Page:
In the Republic of Namibia in southwestern Africa, a politician named "Hitra" was elected to the regional parliament. The middle-aged black man, whose full name is Adolf Hitler Uunona, explained that his name had nothing to do with Nazism and that he was by no means a Nazi. He said the name was given by his father, and he didn't know it was the dictator's name until he grew up. He also said that people often call him Adolf, and that his full name is only on official documents. As for the name change, he said it was too late. Namibia was once a German colony.
There are still about 20,000 native speakers of German in Namibia. Many streets use German names (such as "Bahnhofstraße" (train station street), "Bismarckstraße" (Bismarck Street), and some city names are also German. The current remove background from image ruling party, headquartered in Hans-Dietrich-Genscher-Straße, is named after the former German foreign minister, known as the "architect of German reunification". Ganscher He served as foreign minister for 18 years (1974-1992) and is a well-known political figure in Germany. c1fqwhz8cqdczvixvdl8x97jmjiphf Photo Credit:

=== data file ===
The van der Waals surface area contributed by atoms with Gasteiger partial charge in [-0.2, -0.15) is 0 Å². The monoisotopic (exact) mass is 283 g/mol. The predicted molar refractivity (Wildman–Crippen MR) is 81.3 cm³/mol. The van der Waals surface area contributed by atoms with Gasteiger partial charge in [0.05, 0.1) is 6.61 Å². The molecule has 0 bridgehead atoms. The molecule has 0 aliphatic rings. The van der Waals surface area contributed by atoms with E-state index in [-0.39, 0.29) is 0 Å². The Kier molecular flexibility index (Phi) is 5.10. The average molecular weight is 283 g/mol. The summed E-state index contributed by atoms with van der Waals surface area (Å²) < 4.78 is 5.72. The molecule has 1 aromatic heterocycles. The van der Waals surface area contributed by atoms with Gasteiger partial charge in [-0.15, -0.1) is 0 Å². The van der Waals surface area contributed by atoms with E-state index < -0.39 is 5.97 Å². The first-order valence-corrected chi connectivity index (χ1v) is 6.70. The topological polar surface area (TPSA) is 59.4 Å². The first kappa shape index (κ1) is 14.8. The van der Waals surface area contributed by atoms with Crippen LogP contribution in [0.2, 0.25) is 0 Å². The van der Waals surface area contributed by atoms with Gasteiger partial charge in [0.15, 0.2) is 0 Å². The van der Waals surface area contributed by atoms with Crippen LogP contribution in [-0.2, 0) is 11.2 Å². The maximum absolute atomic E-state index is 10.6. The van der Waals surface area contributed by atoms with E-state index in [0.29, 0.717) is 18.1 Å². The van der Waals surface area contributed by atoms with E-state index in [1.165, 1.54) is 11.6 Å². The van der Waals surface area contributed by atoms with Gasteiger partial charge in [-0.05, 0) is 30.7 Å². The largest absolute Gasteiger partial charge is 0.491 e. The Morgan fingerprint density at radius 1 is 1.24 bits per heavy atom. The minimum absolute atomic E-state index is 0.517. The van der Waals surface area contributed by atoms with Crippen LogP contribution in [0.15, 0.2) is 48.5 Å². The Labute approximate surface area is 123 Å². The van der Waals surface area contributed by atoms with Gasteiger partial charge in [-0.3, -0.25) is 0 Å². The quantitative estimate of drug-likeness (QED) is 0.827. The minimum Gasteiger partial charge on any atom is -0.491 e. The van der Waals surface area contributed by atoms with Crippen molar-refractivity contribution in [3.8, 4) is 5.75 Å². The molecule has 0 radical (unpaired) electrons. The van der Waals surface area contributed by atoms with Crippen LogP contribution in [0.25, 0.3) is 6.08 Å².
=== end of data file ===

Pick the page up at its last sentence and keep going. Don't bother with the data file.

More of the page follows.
Tobias "ToMar" Maier Wikimedia Commons, CC BY-SA 3.0 I don't know if this Xige will encounter problems if he comes to live in Germany one day? For example, the customs officers doubted his identity when entering the country, he was made difficult or even asked to change his name when applying for a residence permit at the Foreign Affairs Bureau, and he was closed when he rented a house. But Adolf is not a sensitive name in Namibia, and the country has nothing to do with the Nazi party. Just as "Fucking" is not a dirty word in German, it's just a place name. If the Germans asked the Adolf Hitler to change his name, would he be accused of discriminating against ethnic minorities and not tolerant of foreign cultures? This article is reproduced with permission, and the original text can be found on the author's Facebook . related articles︰ Responsible editor: Alex Review editor: Alvin